I labored until about 9:45am. I tried all kinds of positions. I tried the labor ball. I got in the tub for two contractions, but I didn’t like feeling like I had nothing to ground me. I preferred sitting indian style on the bed or on the ball. I hated the contractions that came in the bathroom (Tracy made me go every half hour or so). I was drinking water and Naked Juice that my sister brought me. Tracy checked the baby’s heart tones every once in a while.
Around 9:45 I felt the urge to push. It is what they say, an intense urge to push! Tracy checked my cervix and said that I was at about nine and a half centimeters. She didn’t want me to push yet because if I irritated the cervix, it could swell up and make labor take longer. She had me wait through a few contractions to try to get that “lip” of the cervix to move out of the way. That is the hardest thing… not pushing when your body is telling you to push. She had me lay on my side. She had me stand up and lean on Rick. She had me sit on the birthing stool (it’s like a u-shaped seat on legs, low to the ground). This was the only time I got whiney… every contraction I was begging Tracy to let me push. Not pushing was painful.
Finally she said I could start pushing. It was such a relief. Pushing felt good! Hard to do, but very good! While I was pushing, Tracy was in the catcher’s position; Rick was next to me, encouraging me, reminding me to relax my forehead. Yvette, the midwife -in-training was monitoring the baby’s heart tones. Tracy noticed his heart rate was dropping to the fifties when I pushed and only coming back up to the eighties in between. Normal is 120-160 bpm. She was calm, so Rick was calm. Therefore, I stayed calm.
She had me get on my hands & knees to see if that helped the baby. No luck. She told me that we were going to transfer to the hospital incase the baby needed help when it was born. There was a nurse in the hall way on the phone yelling and getting worked up. Tracy yelled at her to be quiet and leave. I stayed calm, because Tracy & Rick were calm. I figured I wouldn’t panic until they did. Tracy said she could see the baby’s head. I didn’t realize it at the time, but she actually pushed the baby back up into me then.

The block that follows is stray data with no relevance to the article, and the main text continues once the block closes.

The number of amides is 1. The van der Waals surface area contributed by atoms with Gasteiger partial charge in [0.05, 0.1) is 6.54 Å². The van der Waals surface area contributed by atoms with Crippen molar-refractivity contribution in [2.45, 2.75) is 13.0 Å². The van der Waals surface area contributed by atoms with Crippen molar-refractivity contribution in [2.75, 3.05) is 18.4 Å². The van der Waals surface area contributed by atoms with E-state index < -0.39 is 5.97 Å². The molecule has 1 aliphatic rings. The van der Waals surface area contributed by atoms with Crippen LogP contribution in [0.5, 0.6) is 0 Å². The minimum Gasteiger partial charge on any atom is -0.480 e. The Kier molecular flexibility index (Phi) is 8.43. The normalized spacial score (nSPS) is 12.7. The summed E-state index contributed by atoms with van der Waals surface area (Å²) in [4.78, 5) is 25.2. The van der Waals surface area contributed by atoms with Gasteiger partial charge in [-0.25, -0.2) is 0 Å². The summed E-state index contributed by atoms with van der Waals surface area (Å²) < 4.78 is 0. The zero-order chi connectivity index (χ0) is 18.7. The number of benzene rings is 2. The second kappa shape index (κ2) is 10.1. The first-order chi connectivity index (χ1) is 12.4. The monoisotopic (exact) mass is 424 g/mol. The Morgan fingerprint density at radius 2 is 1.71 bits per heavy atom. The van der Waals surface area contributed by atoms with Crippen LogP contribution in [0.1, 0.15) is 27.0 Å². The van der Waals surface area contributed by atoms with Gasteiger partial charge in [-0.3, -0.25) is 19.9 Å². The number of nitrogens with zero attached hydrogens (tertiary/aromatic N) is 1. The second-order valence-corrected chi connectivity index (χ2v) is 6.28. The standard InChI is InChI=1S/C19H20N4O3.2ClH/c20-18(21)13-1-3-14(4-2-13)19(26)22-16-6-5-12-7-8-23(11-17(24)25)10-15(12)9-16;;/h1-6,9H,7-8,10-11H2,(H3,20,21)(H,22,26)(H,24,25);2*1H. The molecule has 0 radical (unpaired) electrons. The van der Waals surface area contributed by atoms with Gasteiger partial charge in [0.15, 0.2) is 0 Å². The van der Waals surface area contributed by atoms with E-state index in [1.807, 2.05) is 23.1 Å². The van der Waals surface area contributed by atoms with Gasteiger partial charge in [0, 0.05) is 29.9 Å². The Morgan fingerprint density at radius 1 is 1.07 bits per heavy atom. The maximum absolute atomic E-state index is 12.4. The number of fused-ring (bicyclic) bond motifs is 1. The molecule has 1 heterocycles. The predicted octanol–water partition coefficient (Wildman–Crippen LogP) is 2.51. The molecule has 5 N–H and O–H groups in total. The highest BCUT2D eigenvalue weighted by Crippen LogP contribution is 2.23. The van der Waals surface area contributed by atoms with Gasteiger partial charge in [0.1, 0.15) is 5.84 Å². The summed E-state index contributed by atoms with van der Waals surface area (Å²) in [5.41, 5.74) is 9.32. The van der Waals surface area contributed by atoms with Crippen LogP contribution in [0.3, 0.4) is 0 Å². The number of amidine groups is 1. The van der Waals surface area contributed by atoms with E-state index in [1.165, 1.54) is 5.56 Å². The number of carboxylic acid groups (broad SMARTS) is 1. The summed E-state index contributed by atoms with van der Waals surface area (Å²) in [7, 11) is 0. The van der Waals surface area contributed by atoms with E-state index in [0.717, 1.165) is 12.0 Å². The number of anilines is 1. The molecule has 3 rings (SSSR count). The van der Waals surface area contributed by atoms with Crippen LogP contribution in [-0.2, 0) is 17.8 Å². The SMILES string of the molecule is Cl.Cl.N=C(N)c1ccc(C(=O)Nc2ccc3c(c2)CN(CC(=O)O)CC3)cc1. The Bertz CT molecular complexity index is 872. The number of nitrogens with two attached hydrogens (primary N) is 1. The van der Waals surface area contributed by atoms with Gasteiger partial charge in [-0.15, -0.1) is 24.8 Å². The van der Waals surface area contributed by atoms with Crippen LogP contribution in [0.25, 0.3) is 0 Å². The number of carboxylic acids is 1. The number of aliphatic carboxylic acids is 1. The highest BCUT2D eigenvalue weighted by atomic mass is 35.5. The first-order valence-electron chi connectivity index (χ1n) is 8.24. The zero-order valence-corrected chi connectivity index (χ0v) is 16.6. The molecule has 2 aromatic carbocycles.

The ambulance came and Tracy gave me a shot of terbutaline in the arm to suspend my contractions for the ride. She rode with me, and Rick rode upfront. My sister grabbed our stuff and followed in her car. I didn’t say anything the whole way (it’s only three blocks), except when Tracy or an EMT asked me questions. It was very surreal, and a little scary. I felt that if I stayed perfectly still, I could stay calm.
By the time I was in the labor and delivery room at the hospital, my contractions were back in full force. The people at the hospital were NOT calm. I focused on Rick and Tracy. The hospital nurses wanted to put in an internal fetal monitor (the one with a little screw). I did not want that! Rick and my sister spoke up too. Tracy told me to stay calm and let them. The baby’s heart rate was too slow, and they couldn’t tell it apart from mine.
Now I could hear the baby’s heart beat on a speaker in the room. Kind of reassuring, kind of not. When ever I pushed, it stopped completely. Then it came back when I didn’t push. This motivated me to push harder than I ever would have otherwise, so I could get the baby out ASAP. A doctor named Hall sat down at the end of the bed. I knew his name; he was a back up doctor for Dr. Anselmi. At this point I realized my birth plan, written for just such an occasion, was in a bag that was who knows where. Dr. Hall had a vacuum extractor in his hand. NO! I did not want him to use the vacuum, and I did NOT want an episiotomy! My sister told him that I didn’t want that. He got angry and said it was this or a c-section and there was no time to discuss it. He was concerned that the baby was not getting enough oxygen. I looked at Rick and Tracy. Tracy said to trust her, and that it was necessary for the baby. OK.
So he gave me an episiotomy, which I felt, but it didn’t hurt, and Tracy told me to push like never before. Two big pushes and the baby was out! Someone said, it’s a boy, and I looked at Rick. “Did they just say it’s a boy?” I asked. I think everyone had convinced us we were having a girl. We were so surprised!
Henry came out red and screaming… a good thing. He had enough oxygen and his heart was fine. 11:01am. Labor was just 10 hours total, including an ambulance ride down the street. Dr. Hall stitched me up. They got me up to go to the bathroom, and when I came out, Dr. Anselmi was there checking out Henry. Hooray!
It was a good day. Not perfect. Not totally intervention free, though Tracy and Rick assure me the interventions were necessary for Henry. But drug free. Totally. I’d do it again if it weren’t for the nine months before it!
Click here to read Emmett’s Birth Story.
Click here to read Cora’s Birth Story.